Loyola University Chicago

Department of Political Science

American Politics

PLSC 300A: Civil Rights Movement and the Courts
Father Horan
TTh 1:00pm / LSC

The course is intended to give you a better understanding of the how the Civil Rights Movement was influenced by the judicial system—and vice versa—for better and for worse. Students should have a greater understanding of the relationship of lawyers and the law to direct action and other forms of advocacy in advancing and impeding social change. The course will also consider the conflicts between violence and nonviolence and among law, politics, and morality. Specific topics to be covered include slavery and the Constitution, Dred Scott v Sandford, segregation and Jim Crow, Plessy v Ferguson, legal strategies of the NAACP, the “College Cases,” Brown v Board of Education, murder of Emmett Till, Dr. Martin Luther King. Jr. and philosophy of nonviolence, Civil Rights legislation, Affirmative Action.

PLSC 300A: Mock Trial I & II
Professor Walsh
Th 7:00pm / LSC

This is a unique course.  It is unique because although formally offered as a course in the spring semester, participation by the student begins in the preceding fall semester.  The goal of the course is to prepare for and to compete successfully in intercollegiate mock trial competition.  Students will study the trial as a process for finding truth and administering justice.  In addition, students will learn the dynamics of the trial by developing trial strategy, by learning how to conduct and respond to direct and cross examination and by delivering effective opening and closing arguments.  This course provides formal, academic guidance for the mock trial teams at Loyola.  In particular, it offers the team members the opportunity to improve oral and written communication skills, to test and improve logical reasoning and argumentation skills, and to gain greater knowledge about the role of the trial as a process for finding truth and administering justice.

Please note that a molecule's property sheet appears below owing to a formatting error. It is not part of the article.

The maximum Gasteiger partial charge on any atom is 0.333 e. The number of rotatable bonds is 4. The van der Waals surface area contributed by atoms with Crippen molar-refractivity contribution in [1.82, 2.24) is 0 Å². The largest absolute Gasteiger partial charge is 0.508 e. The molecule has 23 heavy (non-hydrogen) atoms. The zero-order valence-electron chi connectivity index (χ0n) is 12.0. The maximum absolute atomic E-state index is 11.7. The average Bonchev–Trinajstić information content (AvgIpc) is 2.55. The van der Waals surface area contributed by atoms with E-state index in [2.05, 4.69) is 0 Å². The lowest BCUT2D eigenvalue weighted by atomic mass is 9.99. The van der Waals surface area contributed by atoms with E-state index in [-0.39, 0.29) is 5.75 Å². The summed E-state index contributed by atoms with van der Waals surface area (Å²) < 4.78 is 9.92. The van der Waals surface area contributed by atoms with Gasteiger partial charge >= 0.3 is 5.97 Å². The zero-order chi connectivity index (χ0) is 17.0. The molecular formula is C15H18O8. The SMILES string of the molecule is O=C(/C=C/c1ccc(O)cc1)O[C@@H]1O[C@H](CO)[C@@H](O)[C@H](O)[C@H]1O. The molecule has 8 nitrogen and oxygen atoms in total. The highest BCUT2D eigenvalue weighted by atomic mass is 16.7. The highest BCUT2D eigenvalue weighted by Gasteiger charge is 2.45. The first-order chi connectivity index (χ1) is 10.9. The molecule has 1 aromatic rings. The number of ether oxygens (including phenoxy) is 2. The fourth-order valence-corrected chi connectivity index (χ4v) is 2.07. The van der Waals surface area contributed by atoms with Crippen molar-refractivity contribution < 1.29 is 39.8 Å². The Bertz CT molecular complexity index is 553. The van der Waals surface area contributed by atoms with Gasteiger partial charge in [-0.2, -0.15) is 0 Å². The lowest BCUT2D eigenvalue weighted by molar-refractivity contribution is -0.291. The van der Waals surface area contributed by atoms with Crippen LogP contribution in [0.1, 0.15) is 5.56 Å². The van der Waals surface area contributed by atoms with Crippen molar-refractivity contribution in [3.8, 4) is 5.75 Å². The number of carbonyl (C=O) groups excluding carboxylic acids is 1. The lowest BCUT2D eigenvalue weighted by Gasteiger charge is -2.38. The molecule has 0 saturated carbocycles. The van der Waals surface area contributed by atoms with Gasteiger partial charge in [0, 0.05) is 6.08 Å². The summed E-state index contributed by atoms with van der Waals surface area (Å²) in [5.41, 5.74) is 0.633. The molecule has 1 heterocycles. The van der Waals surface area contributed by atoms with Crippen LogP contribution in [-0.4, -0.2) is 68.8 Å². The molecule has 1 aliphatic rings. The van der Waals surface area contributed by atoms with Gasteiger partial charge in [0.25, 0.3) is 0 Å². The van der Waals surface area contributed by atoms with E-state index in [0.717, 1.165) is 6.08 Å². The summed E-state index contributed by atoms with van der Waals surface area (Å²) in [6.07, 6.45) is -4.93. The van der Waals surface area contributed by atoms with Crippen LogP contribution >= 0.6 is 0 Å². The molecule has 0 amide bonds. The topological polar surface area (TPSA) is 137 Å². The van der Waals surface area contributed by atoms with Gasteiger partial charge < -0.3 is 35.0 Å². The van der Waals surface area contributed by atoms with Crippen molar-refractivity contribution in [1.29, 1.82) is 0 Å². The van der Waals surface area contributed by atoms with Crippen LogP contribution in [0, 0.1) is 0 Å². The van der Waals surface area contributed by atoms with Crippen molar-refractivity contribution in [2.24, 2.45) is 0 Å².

PLSC 300A: Research Design and Analysis
Professor Doherty
TTh 11:30am / LSC


PLSC 318: Politics and the Economy
Professor Frendreis
TTh 2:30pm / LSC 

This course examines how and why the U.S. government influences the economy.  The government is the single most important actor in the economy, both as a consumer and as an entity seeking to manage important aspects of the economy.  Areas of government influence range from the regulation of markets and private actor behaviors to the promotion of macro-economic outcomes like full employment and low inflation.   Among the topics covered during the semester are theories of macroeconomic policies (laissez faire, Keynesianism, monetarism, supply-side economics), the tools of economic policy-making (regulation, fiscal policy, monetary policy), the composition and powers of key governmental institutions overseeing the economy, and the substance of significant areas of economic policy, such as trade policy, regulation of the money supply, tax policy, and policies directed at combating economic downturns like the Great Recession.


PLSC 377: American Public Policies
Professor Tatalovich
TTh 10:00am / LSC



PLSC 384: The Judicial Process
Professor TBA
MWF 12:35pm / LSC


PLSC 386: American Parties & Elections
Professor Gitelson
TTh 8:30am / LSC

This course is intended to give an overview of the American two-party system and the election and campaign process. This task involves the exploration of an institution, the party, which has undergone significant change over the past fifty years. In the lecture-seminar atmosphere of the course, we will explore and analyze parties and the election process covering the roles of interest groups, campaigns, the nomination process, campaign financing, the media, polls, the Electoral College, and voting behavior as they have an impact on parties, elections and the governing process. A discussion of the 2014 elections and the forthcoming 2016 elections will also be a focus of this course.


PLSC 392: Environmental Politics
Professor Frendreis
TTh 11:30am / LSC

This course examines the issues, significant actors, and public policies relating to the environment.  It begins with a history of environmentalism and a discussion of the basic issues of environmental politics.  It then examines the structures of law and government within the United States directed toward environmental concerns.  Finally, the course turns to a discussion of the environmental issues addressed by U.S. governments, the content of environmental policies, and emerging issues of sustainability.